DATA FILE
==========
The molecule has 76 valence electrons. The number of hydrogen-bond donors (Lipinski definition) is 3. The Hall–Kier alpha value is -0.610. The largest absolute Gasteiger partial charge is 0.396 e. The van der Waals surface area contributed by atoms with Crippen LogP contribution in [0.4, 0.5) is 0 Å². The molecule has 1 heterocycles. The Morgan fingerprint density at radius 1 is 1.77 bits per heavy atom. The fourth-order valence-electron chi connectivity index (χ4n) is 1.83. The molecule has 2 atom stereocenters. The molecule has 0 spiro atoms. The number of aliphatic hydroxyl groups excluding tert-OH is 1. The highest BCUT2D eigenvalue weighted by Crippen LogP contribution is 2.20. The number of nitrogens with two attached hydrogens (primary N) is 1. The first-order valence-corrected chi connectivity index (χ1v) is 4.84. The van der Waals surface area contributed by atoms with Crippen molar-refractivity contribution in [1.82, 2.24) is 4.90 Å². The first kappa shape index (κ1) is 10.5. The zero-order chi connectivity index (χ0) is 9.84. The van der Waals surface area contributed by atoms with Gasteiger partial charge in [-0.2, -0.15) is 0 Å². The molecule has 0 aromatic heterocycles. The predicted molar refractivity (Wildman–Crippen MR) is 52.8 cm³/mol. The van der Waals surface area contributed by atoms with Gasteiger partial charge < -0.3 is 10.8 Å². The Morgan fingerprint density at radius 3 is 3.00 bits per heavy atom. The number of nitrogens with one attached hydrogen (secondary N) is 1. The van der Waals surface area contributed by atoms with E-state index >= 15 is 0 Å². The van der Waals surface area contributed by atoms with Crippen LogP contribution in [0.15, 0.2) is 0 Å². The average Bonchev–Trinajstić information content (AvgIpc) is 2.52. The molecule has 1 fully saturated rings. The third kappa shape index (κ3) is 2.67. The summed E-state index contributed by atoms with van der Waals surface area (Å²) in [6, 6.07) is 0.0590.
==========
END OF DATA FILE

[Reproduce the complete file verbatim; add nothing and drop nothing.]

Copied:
The molecule has 76 valence electrons. The number of hydrogen-bond donors (Lipinski definition) is 3. The Hall–Kier alpha value is -0.610. The largest absolute Gasteiger partial charge is 0.396 e. The van der Waals surface area contributed by atoms with Crippen LogP contribution in [0.4, 0.5) is 0 Å². The molecule has 1 heterocycles. The Morgan fingerprint density at radius 1 is 1.77 bits per heavy atom. The fourth-order valence-electron chi connectivity index (χ4n) is 1.83. The molecule has 2 atom stereocenters. The molecule has 0 spiro atoms. The number of aliphatic hydroxyl groups excluding tert-OH is 1. The highest BCUT2D eigenvalue weighted by Crippen LogP contribution is 2.20. The number of nitrogens with two attached hydrogens (primary N) is 1. The first-order valence-corrected chi connectivity index (χ1v) is 4.84. The van der Waals surface area contributed by atoms with Crippen molar-refractivity contribution in [1.82, 2.24) is 4.90 Å². The first kappa shape index (κ1) is 10.5. The zero-order chi connectivity index (χ0) is 9.84. The van der Waals surface area contributed by atoms with Gasteiger partial charge in [-0.2, -0.15) is 0 Å². The molecule has 0 aromatic heterocycles. The predicted molar refractivity (Wildman–Crippen MR) is 52.8 cm³/mol. The van der Waals surface area contributed by atoms with Gasteiger partial charge < -0.3 is 10.8 Å². The Morgan fingerprint density at radius 3 is 3.00 bits per heavy atom. The number of nitrogens with one attached hydrogen (secondary N) is 1. The van der Waals surface area contributed by atoms with E-state index >= 15 is 0 Å². The van der Waals surface area contributed by atoms with Crippen LogP contribution in [0.15, 0.2) is 0 Å². The average Bonchev–Trinajstić information content (AvgIpc) is 2.52. The molecule has 1 fully saturated rings. The third kappa shape index (κ3) is 2.67. The summed E-state index contributed by atoms with van der Waals surface area (Å²) in [6, 6.07) is 0.0590.